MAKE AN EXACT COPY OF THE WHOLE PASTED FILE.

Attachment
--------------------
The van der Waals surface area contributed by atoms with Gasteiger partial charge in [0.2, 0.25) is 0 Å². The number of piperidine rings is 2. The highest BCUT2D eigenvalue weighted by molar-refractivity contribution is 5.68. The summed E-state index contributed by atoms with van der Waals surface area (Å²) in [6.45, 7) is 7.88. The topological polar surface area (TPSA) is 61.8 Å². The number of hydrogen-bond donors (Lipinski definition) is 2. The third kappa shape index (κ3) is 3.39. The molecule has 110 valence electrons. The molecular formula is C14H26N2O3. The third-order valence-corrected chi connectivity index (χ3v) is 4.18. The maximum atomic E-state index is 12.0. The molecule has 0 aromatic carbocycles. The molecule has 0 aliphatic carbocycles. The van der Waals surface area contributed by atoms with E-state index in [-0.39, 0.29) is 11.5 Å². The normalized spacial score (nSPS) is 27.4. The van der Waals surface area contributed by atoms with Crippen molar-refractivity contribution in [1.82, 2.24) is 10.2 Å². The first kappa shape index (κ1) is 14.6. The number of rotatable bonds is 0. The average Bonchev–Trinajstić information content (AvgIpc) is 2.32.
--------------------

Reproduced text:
The van der Waals surface area contributed by atoms with Gasteiger partial charge in [0.2, 0.25) is 0 Å². The number of piperidine rings is 2. The highest BCUT2D eigenvalue weighted by molar-refractivity contribution is 5.68. The summed E-state index contributed by atoms with van der Waals surface area (Å²) in [6.45, 7) is 7.88. The topological polar surface area (TPSA) is 61.8 Å². The number of hydrogen-bond donors (Lipinski definition) is 2. The third kappa shape index (κ3) is 3.39. The molecule has 110 valence electrons. The molecular formula is C14H26N2O3. The third-order valence-corrected chi connectivity index (χ3v) is 4.18. The maximum atomic E-state index is 12.0. The molecule has 0 aromatic carbocycles. The molecule has 0 aliphatic carbocycles. The van der Waals surface area contributed by atoms with E-state index in [-0.39, 0.29) is 11.5 Å². The normalized spacial score (nSPS) is 27.4. The van der Waals surface area contributed by atoms with Crippen molar-refractivity contribution in [1.82, 2.24) is 10.2 Å². The first kappa shape index (κ1) is 14.6. The number of rotatable bonds is 0. The average Bonchev–Trinajstić information content (AvgIpc) is 2.32.